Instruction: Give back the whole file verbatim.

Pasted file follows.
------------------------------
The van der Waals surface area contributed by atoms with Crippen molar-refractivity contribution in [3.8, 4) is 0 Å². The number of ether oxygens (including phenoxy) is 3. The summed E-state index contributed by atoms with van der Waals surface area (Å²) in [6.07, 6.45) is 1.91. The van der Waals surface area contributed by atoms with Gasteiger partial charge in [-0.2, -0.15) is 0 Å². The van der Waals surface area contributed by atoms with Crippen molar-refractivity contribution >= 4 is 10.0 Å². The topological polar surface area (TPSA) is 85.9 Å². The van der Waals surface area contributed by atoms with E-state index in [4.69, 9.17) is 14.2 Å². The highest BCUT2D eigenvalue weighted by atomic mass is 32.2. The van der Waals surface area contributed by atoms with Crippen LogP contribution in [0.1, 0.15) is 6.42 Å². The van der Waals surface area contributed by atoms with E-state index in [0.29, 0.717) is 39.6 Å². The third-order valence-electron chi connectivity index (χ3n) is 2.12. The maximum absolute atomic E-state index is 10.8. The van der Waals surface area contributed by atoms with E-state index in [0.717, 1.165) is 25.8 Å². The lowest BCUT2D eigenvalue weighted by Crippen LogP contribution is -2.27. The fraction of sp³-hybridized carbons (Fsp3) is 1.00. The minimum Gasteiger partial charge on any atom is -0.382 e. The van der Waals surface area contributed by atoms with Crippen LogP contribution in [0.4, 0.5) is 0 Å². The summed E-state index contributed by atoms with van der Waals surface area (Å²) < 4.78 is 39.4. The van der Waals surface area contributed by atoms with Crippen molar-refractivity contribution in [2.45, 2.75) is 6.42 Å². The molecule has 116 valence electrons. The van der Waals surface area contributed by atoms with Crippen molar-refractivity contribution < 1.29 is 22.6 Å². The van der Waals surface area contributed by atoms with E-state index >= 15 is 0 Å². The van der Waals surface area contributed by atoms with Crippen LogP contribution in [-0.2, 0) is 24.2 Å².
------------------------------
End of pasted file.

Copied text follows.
The van der Waals surface area contributed by atoms with Crippen molar-refractivity contribution in [3.8, 4) is 0 Å². The number of ether oxygens (including phenoxy) is 3. The summed E-state index contributed by atoms with van der Waals surface area (Å²) in [6.07, 6.45) is 1.91. The van der Waals surface area contributed by atoms with Gasteiger partial charge in [-0.2, -0.15) is 0 Å². The van der Waals surface area contributed by atoms with Crippen molar-refractivity contribution >= 4 is 10.0 Å². The topological polar surface area (TPSA) is 85.9 Å². The van der Waals surface area contributed by atoms with E-state index in [4.69, 9.17) is 14.2 Å². The highest BCUT2D eigenvalue weighted by atomic mass is 32.2. The van der Waals surface area contributed by atoms with Crippen LogP contribution in [0.1, 0.15) is 6.42 Å². The van der Waals surface area contributed by atoms with E-state index in [0.29, 0.717) is 39.6 Å². The third-order valence-electron chi connectivity index (χ3n) is 2.12. The maximum absolute atomic E-state index is 10.8. The van der Waals surface area contributed by atoms with E-state index in [0.717, 1.165) is 25.8 Å². The lowest BCUT2D eigenvalue weighted by Crippen LogP contribution is -2.27. The fraction of sp³-hybridized carbons (Fsp3) is 1.00. The minimum Gasteiger partial charge on any atom is -0.382 e. The van der Waals surface area contributed by atoms with Crippen LogP contribution in [0.4, 0.5) is 0 Å². The summed E-state index contributed by atoms with van der Waals surface area (Å²) < 4.78 is 39.4. The van der Waals surface area contributed by atoms with Crippen molar-refractivity contribution in [2.45, 2.75) is 6.42 Å². The molecule has 116 valence electrons. The van der Waals surface area contributed by atoms with Crippen molar-refractivity contribution < 1.29 is 22.6 Å². The van der Waals surface area contributed by atoms with E-state index >= 15 is 0 Å². The van der Waals surface area contributed by atoms with Crippen LogP contribution in [-0.2, 0) is 24.2 Å².